How Bafana’s youngsters ben­e­fit by go­ing Dutch

Weekend Argus (Saturday Edition) - - SPORT - JOHN GO­LIATH

“THE Dutch way” has been very help­ful for South African foot­ball play­ers over the last decade.

Two of the coun­try’s big­gest foot­ball ex­ports, striker Benni McCarthy and mid­fielder Steven Pien­aar, have been among those who have ben­e­fited from leav­ing South Africa’s shores at a young age to de­velop their foot­ball in the Nether­lands at Ajax Am­s­ter­dam.

Now, two 19-year-old ex­ports – in­ci­den­tally also a striker and an at­tack­ing mid­fielder – are look- ing to make their names in the Bafana Bafana set-up.

Striker Ker­mit Er­a­mus and mid­fielder Day­lon Claasen have been in­cluded in the squad for this af­ter­noon’s friendly against Ja­pan at the Nel­son Man­dela Bay Sta­dium, as well as the game against Ja­maica on Tues­day.

The two play­ers were re­warded for their ex­cel­lent per­for­mances at the re­cent Un­der-20 World Cup, in which they helped South Africa reach the sec­ond round.

Eras­mus, who is on loan at Ex­cel­sior Rot­tedam from Dutch giants Feyeno­ord, is be­ing tipped as the man to suc­ceed McCarthy when the burly striker calls it a day. He is not the tallest of play­ers by any stretch of the imagination, but is a stocky for­ward in the mould of Ro­mario and Wayne Rooney.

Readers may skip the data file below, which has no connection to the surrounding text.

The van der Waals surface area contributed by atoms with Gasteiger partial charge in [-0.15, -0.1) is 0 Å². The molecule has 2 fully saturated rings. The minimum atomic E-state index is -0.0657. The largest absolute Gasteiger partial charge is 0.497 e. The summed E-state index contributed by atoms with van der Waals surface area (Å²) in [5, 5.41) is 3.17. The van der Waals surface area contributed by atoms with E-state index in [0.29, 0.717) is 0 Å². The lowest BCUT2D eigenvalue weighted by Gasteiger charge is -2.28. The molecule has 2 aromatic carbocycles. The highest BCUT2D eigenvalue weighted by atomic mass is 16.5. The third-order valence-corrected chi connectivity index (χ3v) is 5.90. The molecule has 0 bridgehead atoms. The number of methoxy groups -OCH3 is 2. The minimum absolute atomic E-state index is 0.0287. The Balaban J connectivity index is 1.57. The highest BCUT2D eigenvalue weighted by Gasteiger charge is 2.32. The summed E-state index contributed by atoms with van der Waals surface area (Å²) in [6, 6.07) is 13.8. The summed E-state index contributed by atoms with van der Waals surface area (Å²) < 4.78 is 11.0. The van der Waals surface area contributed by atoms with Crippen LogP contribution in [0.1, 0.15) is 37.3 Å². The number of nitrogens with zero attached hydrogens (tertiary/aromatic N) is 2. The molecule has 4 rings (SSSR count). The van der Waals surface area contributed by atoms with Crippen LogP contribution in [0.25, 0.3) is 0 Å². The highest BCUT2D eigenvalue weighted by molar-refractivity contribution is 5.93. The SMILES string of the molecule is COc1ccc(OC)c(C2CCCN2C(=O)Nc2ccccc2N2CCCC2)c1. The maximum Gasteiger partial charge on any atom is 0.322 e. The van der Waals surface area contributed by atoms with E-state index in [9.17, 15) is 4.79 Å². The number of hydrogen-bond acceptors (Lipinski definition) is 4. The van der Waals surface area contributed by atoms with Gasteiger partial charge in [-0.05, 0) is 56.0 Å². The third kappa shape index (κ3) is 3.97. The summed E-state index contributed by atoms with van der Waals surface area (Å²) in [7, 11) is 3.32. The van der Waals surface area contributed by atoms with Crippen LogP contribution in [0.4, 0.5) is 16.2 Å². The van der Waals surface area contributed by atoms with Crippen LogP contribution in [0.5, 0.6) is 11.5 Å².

Af­ter net­ting three goals in four games, new coach Car­los Al­berto Par­reira couldn’t ig­nore the Port El­iz­a­beth-born young­ster, who says he wasn’t all that sur­prised by the call up.

“I was hop­ing to get the call up, be­cause I played well (at the World Cup) and built a plat­form to get to next year’s se­nior World Cup,” Eras­mus said. “I showed that I can be given an op­por­tu­nity to play at the se­nior level.

“But, it’s a great achieve­ment for me to be se­lected, es­pe­cially in my home town.”

Ac­cord­ing to Er­a­mus, play­ing abroad has done a lot for his foot­ball and says the re­cent ju­nior World Cup will also play a big role in his foot­ball in the fu­ture.

“It (play­ing abroad) has helped me with the right tech­nique, my men­tal ap­proach to the game and the move­ments off the ball. The Dutch have great de­vel- op­ment sys­tems for young play­ers,” Er­a­mus said. “The ex­pe­ri­ence (at the World Cup) was dif­fer­ent than at club level. Most of the games were do-or-die af­fairs. Teams are afraid of be­ing knocked out and they play to the fi­nal whis­tle. They keep on at­tack­ing, whether they are winning or los­ing.

“At club level, if you are 1-0 or 2-0 up then you tend to take your foot off the pedal. But at the World Cup it’s a dif­fer­ent at­mos­phere. I gained a lot of ex­pe­ri­ence and I will carry it through the rest of my ca­reer.”

Claasen is a prod­uct of Ajax Cape Town youth struc­tures and got a move to Am­s­ter­dam af­ter a suc­cess­ful trial. He has a lot of ju­nior awards un­der his belt, be­cause of his un­be­liev­able ball con­trol, speed and vi­sion.

“Go­ing to Am­s­ter­dam has been very good for my ca­reer and my de­vel­op­ment. You learn a lot of tech­ni­cal stuff that you don’t nor­mally learn in South Africa,” Claasen said.

“How­ever, you still have to work very work. You have to sac­ri­fice a lot to make it abroad and I am work­ing very hard.”

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